roads, water and similar services and further
reflected in the deterioration
in government buildings.
The lack of skills is being reflected in both the
government and commercial
sectors evidenced by queues in many areas – even to
pay taxes. That banks
and other institutions do not get their statements to
customers on time is
only partly due to a poor postal service. Even skilled
indigenous people are
emigrating. The economy is shrinking and will continue
to do so. Commerce
and industry could be largely lost and replaced by
peasants living at
subsistence level, which is the way the economy is
The changes required to bring Zimbabwe back to
normality are considerable
and include drastic political changes to regain
In 1970, Peter Hain and others launched what they believed was a small campaign to disrupt the year's Cricket tour of the UK by the South African team.
But it didn't just result in the tour being cancelled - it brought the movement to the attention of the international media and led to such consternation that the Cabinet considered taking action against its leaders.
The papers released today show that Harold Wilson's government considered charging the then 20-year-old Hain with conspiracy - a charge that could have left him in jail.
But the files also reveal another possibility - that Hain and others were under secret service surveillance from MI5.
At one Cabinet meeting, the then home secretary James Callaghan told his colleagues that they needed to separate moderate opponents of the campaign from the "more radical elements".
These radical elements "were believed to have been in touch with extremist coloured organisations".
The campaign against the tour had brought pressure on the UK from abroad, with a threatened mass boycott by African and Asian nations of the impending Commonwealth Games in Edinburgh.
On April 30, James Callaghan told the Cabinet that he intended to send a "firm reply" to a letter from Hain demanding assurances that the police would not adopt "discriminatory methods" in dealing with any protests.
The ministers agreed they must rebut any "insinuations" that the police would not be even-handed.
Rather ironically, they then went on to discuss what pre-emptive legal action could be taken against Hain and other protest leaders.
According to the minutes, "It was suggested that if evidence came to light suggesting the Stop the 70 Tour organisation or other bodies opposed to the South African tour were concerting plans to interfere with cricket matches against the South Africans, this might lay them open to prosecution for conspiracy, even before such plans had actually been put into operation.
"It was therefore important that nothing should be said in correspondence with Mr Hain or any other of the parties concerned which might prejudice this possibility."
Panic in government
With Hain's campaign apparently willing to break civil laws to maintain the pressure against the Tour taking place, the atmosphere in Government was charged.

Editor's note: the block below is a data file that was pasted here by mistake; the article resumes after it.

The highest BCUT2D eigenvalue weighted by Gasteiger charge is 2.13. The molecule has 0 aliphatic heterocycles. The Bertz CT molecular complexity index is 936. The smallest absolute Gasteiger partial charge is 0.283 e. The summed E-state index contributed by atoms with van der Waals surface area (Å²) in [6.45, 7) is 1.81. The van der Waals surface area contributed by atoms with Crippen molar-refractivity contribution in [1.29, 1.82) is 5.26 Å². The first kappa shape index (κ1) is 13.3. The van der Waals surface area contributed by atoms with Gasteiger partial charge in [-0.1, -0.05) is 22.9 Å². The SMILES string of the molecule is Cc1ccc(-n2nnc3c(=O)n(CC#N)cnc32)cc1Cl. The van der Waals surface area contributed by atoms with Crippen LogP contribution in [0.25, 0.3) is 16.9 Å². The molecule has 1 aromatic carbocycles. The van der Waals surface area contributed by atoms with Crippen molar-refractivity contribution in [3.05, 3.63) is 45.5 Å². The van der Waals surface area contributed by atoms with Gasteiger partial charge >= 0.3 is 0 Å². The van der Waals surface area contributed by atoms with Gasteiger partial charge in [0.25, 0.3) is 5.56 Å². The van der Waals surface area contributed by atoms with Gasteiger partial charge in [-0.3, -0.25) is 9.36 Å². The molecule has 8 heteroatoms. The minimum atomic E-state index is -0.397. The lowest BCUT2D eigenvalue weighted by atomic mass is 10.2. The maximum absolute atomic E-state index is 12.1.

At the same time, the Prime Minister set up a secret committee to work out if it would be possible to ban the South African cricket team from entering the UK.
Despite political pressure mounting from the Conservatives - who would form a new government within weeks - Home Secretary James Callaghan appeared relaxed.
"Although some members of (the MCC) would die in the last ditch rather than call the tour off, there are almost certainly those whose only desire now is to get off the hook - especially if the Government can be made the scapegoat of cancellation," he wrote to Wilson.
"Our present object, therefore, is to intensify the pressures by all the unofficial means we can find in the hope that the nerve of the Cricket Council will crack."
With an election looming, Wilson wasn't so sure.
An official wrote: "The Prime Minister said that he had been going over in his mind the question of sending for the Cricket Council to urge them to call off the tour. The danger was that this might result in a rebuff."
Callaghan was eventually persuaded by the PM to confront the Cricket Council. On May 21 they complied with the government's wishes.
Reflecting on what happened at the time, Peter Hain, now the Foreign Office's minister for Africa, said that they knew how much the government wanted to get rid of the campaign.
"We knew that we were under surveillance," he told UK Confidential.
"Our phone was tapped and I think that we had people on our committee and in our meetings who were probably agents of one sore or another.
"What started off as a very small protest campaign ended up being a campaign that went right to the top of the British domestic political stage and also an international political matter that reached into the heart of the Commonwealth relations."
It says it now only awaits the Administrative Court’s confirmation on the transfer of ownership of the farms before it can start moving people in.
The other 110 farms were de-listed for reasons ranging from being within export processing zones, having agro-industrial status, to having Zimbabwe Investment Centre permits.
The Government hopes to have acquired the desired 5 million hectares of land for resettlement by June next year.
The Acting Secretary for Lands, Agriculture and Rural Resettlement, Dr Vincent Hungwe, in an interview said some commercial farmers had willingly offered their farms and that the 804 farms were no longer an issue but were now within the Government’s reach.